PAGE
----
(I am going to try to get a hold of Jacobs and Potter’s book and write about it. For now, a few musings on “hate crime” ideology. Given my blogging text limits, I will post the text separated in different parts, and cut into the usual tiny posts.)
The quotes below come from a review of the book by a guy with a homosexual dysfunction. Ralph Wedgwood, formerly an Associate Professor of Philosophy at the Massachusetts Institute of Technology, is now a Lecturer in Philosophy at Oxford University and a Fellow of Merton College, Oxford. He is the author of “The Fundamental Argument for Same-Sex Marriage,” Journal of Political Philosophy (1999),
In Chapter 6, Jacobs and Potter criticize the justifications that are most frequently offered for hate crime laws. First, they consider the claim that “more severe penalties for criminals motivated by prejudice are justified because such offenders are morally worse–more culpable–than criminals who engage in the same conduct, but for reasons other than prejudice” (pp. 79-80). They dismiss this claim with the following objection (p. 80): “A con artist may defraud widows out of their life savings in order to lead a life of luxury. An ideologue may assassinate a political leader in order to dramatize his cause or to coerce decision makers into changing national policy. Are these criminals less morally reprehensible than a gay basher or a black rioter who beats an Asian storeowner? Of course not.”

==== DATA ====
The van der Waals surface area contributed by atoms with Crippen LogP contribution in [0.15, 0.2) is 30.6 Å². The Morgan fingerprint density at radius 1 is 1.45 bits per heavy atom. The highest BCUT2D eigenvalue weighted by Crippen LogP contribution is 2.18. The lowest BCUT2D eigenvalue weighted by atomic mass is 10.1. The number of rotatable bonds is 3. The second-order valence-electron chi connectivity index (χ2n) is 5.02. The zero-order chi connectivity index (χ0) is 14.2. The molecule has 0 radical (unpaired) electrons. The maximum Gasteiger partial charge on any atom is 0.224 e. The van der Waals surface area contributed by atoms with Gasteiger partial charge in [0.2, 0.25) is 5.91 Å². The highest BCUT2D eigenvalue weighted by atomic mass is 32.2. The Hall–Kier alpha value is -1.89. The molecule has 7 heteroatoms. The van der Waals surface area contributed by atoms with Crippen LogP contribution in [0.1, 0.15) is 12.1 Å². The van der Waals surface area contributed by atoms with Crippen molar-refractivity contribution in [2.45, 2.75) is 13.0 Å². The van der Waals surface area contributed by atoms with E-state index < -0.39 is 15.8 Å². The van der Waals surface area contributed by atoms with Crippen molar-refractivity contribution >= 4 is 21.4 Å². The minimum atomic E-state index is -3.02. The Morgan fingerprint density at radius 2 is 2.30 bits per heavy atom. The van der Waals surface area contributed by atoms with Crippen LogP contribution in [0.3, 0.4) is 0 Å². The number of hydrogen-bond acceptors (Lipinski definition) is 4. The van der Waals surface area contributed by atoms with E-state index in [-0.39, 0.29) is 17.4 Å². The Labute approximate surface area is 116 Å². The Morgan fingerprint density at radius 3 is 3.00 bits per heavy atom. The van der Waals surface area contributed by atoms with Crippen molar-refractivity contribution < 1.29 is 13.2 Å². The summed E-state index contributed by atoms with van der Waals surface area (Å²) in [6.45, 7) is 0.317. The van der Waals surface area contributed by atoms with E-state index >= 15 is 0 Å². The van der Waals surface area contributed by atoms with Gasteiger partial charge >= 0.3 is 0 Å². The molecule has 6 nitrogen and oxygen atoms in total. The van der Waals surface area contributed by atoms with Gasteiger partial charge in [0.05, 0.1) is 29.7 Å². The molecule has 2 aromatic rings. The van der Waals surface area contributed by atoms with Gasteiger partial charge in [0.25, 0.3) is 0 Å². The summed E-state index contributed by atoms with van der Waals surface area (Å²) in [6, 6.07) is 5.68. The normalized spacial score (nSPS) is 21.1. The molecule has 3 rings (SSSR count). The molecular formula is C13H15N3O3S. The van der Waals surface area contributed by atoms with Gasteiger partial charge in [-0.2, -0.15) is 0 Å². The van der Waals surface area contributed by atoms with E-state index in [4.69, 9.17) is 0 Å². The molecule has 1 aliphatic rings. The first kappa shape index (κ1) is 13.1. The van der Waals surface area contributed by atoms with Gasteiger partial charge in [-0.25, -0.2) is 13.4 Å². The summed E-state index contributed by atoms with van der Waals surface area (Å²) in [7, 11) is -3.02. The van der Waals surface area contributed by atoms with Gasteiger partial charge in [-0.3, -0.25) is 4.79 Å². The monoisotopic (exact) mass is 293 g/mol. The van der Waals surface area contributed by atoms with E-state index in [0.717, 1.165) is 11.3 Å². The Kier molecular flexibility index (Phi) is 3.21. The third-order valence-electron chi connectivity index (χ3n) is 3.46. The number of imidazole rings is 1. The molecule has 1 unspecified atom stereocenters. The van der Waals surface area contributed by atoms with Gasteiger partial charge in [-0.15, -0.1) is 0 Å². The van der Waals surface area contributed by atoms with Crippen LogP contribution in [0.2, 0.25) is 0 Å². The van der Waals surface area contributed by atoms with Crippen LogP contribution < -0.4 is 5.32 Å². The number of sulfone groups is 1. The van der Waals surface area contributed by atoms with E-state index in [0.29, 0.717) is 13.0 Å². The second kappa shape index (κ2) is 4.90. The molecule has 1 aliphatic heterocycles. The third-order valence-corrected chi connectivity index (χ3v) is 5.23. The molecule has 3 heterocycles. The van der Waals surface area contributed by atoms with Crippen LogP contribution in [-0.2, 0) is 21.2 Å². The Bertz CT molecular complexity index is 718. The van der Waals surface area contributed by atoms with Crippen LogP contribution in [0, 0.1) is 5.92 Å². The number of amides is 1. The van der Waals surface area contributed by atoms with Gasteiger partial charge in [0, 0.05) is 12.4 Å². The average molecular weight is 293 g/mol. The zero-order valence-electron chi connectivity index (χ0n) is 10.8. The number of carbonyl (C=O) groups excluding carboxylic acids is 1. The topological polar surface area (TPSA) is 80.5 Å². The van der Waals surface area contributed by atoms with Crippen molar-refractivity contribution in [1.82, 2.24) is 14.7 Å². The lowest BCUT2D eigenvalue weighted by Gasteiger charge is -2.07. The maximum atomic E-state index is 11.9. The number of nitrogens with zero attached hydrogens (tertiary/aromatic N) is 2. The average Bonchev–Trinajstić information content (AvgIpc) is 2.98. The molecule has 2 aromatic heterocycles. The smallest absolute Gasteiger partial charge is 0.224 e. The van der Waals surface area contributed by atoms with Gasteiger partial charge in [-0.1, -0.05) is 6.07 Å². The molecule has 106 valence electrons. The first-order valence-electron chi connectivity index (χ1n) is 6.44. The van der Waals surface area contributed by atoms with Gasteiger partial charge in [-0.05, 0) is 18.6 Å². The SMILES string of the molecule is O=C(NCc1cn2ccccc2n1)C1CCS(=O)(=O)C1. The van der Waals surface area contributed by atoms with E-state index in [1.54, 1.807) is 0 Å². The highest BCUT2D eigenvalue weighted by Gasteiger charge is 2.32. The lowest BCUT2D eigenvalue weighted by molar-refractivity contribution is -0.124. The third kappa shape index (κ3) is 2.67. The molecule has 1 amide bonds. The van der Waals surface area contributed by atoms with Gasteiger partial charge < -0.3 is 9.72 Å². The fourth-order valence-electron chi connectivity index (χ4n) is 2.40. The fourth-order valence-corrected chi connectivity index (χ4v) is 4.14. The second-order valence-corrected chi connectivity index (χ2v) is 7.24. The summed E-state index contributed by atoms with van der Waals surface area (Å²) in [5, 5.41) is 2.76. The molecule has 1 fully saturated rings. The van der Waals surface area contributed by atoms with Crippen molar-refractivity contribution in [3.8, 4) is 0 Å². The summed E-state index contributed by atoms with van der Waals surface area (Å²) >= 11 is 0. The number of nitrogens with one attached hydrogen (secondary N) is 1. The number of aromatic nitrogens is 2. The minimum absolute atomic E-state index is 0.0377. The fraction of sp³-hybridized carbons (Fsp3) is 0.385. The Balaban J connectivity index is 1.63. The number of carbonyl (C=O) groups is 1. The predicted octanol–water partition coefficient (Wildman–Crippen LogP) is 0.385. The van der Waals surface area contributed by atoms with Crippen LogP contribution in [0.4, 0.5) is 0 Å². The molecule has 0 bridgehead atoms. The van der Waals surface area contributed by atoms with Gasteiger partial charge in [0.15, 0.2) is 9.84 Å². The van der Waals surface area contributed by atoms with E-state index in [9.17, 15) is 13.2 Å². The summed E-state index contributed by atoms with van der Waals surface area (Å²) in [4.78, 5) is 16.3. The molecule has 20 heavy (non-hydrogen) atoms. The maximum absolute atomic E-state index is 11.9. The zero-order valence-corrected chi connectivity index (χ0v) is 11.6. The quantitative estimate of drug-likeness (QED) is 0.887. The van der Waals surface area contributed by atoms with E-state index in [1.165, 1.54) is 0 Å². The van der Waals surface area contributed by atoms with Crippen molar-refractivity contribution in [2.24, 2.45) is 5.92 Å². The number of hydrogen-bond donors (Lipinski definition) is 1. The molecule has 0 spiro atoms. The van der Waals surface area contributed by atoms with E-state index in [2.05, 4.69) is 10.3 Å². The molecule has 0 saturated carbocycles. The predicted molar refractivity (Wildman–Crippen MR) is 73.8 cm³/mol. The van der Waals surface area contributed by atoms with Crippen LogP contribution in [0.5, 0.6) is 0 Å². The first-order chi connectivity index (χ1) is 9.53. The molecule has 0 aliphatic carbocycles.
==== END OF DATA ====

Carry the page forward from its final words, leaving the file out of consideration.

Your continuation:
The sheer irrelevance of this objection is staggering. Jacobs and Potter are objecting to the claim that crimes motivated by prejudice are more culpable than crimes that involve the same conduct but different motivation. However exactly the philosophically tricky notion of ‘the same conduct’ is to be understood, it is indisputable that defrauding widows out of their life savings is not “the same conduct” as gay bashing. The question that Jacobs and Potter should have asked is this: Suppose that a gang of young men beat someone up just because they feel bored. Is this act less morally reprehensible than if they had beaten him up just because they believed that he was gay? Both acts are seriously morally wrong, but it is far from obvious, at least to me, that the second act is not more reprehensible than the first.
Wedgwood argues that one must apply the notion of “the same conduct” to judge if two crimes are equal from a moral perspective. This is already a tricky assertion, because crime is not and should not be defined or evaluated on the basis of the type of the perpetrator’s motive or conduct alone. But more on this later.